The bottom line: Use common sense with everything you post on the internet for all to see. This is especially true before you post something in a hasty moment of anger. Once it’s out there in cyberspace, it’s out there forever.

Friday, August 24, 2012

Marketing Tip #26 - Think Like a Celebrity!

Are you speaker, trainer, author or anyone who speaks to groups? Stop promoting your events as “speaking engagements” or “training sessions” or “lectures”. That’s what ordinary speakers do. Celebrities promote their “appearances”.  Why not add a tab to your website or blog listing any upcoming appearances you may have, as well as articles, podcasts, and upcoming events you will attend. It will make you look in-demand, an authority in your niche and even a celebrity.

Thursday, August 23, 2012

Marketing Tip #25 - Want to be Taken Seriously?

Do you have a Hotmail, AOL, Gmail or Yahoo address on your business card? Do you want to be taken seriously in your business? When people notice those addresses, they immediately think “cheap.”  If you’re just getting started in business, you can be excused if you don’t yet have a website. But it only takes a minute to buy a domain name for about $10 ( or, connect it to a Blogspot or Wordpress blog, and pay about $9 a month for hosting. 

Tuesday, August 21, 2012

Marketing TIp #24 - Who Owns Your Domain Name?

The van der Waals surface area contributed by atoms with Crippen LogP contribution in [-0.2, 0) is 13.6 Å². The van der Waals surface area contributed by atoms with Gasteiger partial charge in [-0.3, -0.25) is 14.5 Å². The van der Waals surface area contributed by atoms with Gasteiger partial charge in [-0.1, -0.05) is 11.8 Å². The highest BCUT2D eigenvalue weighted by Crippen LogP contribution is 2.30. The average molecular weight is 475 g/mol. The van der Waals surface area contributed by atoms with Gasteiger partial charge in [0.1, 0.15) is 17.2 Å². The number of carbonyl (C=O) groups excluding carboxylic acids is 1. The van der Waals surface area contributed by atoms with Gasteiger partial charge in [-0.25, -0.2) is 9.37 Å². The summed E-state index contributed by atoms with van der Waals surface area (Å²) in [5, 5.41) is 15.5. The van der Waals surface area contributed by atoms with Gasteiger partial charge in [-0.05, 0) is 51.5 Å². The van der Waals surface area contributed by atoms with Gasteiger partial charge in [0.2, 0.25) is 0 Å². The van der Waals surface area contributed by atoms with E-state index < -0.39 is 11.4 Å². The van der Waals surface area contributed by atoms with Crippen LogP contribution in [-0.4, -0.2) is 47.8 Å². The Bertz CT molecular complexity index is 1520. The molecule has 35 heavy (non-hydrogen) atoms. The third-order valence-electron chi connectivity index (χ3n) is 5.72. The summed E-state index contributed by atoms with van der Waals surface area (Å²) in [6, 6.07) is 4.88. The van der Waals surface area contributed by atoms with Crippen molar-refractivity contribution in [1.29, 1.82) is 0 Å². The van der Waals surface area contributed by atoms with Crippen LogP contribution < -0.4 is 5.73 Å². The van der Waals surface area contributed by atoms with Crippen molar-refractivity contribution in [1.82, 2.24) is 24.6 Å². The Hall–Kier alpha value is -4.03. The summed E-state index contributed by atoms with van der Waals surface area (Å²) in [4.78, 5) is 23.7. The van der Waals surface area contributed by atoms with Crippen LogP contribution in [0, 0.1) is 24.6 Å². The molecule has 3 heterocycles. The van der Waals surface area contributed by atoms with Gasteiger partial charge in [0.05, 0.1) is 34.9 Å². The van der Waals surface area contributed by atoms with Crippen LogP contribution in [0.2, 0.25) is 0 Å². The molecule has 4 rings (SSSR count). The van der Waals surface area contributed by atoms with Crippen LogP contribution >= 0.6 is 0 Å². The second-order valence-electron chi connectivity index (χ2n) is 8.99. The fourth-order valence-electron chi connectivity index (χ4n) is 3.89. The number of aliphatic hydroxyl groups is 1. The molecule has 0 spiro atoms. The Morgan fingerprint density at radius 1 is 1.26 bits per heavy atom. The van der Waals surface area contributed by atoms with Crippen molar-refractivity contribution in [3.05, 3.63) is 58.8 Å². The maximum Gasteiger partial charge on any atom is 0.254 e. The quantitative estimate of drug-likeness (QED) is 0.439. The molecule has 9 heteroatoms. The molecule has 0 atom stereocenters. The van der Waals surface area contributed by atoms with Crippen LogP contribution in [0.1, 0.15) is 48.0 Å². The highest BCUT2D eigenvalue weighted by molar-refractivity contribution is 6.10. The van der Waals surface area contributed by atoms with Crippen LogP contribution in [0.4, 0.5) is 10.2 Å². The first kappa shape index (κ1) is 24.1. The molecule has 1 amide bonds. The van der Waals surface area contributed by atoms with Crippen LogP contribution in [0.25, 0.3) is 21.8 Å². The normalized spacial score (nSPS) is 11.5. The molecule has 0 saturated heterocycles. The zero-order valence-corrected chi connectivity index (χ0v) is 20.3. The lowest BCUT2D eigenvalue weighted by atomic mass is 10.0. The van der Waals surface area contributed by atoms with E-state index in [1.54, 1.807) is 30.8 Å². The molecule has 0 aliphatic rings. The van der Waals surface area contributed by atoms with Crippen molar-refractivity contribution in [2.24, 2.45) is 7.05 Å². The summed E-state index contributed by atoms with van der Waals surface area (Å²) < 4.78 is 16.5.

Last week I heard from a website designer who was closing his business and moving on to a whole new endeavor. And it made me think, who owns my domain name? I discovered that chances are good that the person who created and manages your website has ownership of your domain name as part of the set up process. In order to protect your personalized email address, it is in your best interest to transfer the ownership into your name. Usually, all that is required is to identify the hosting company with the help of your web person, put the account in your own name and then simply pay them the minimal yearly fee directly. You will still need to pay a monthly fee to your web site person for ongoing hosting and maintenance, but you will own your domain name.  If you can’t find out who actually owns your domain name, you can go to and trace the history.

Friday, August 17, 2012

Marketing Tip #23 - Resumes Out, LinkedIn In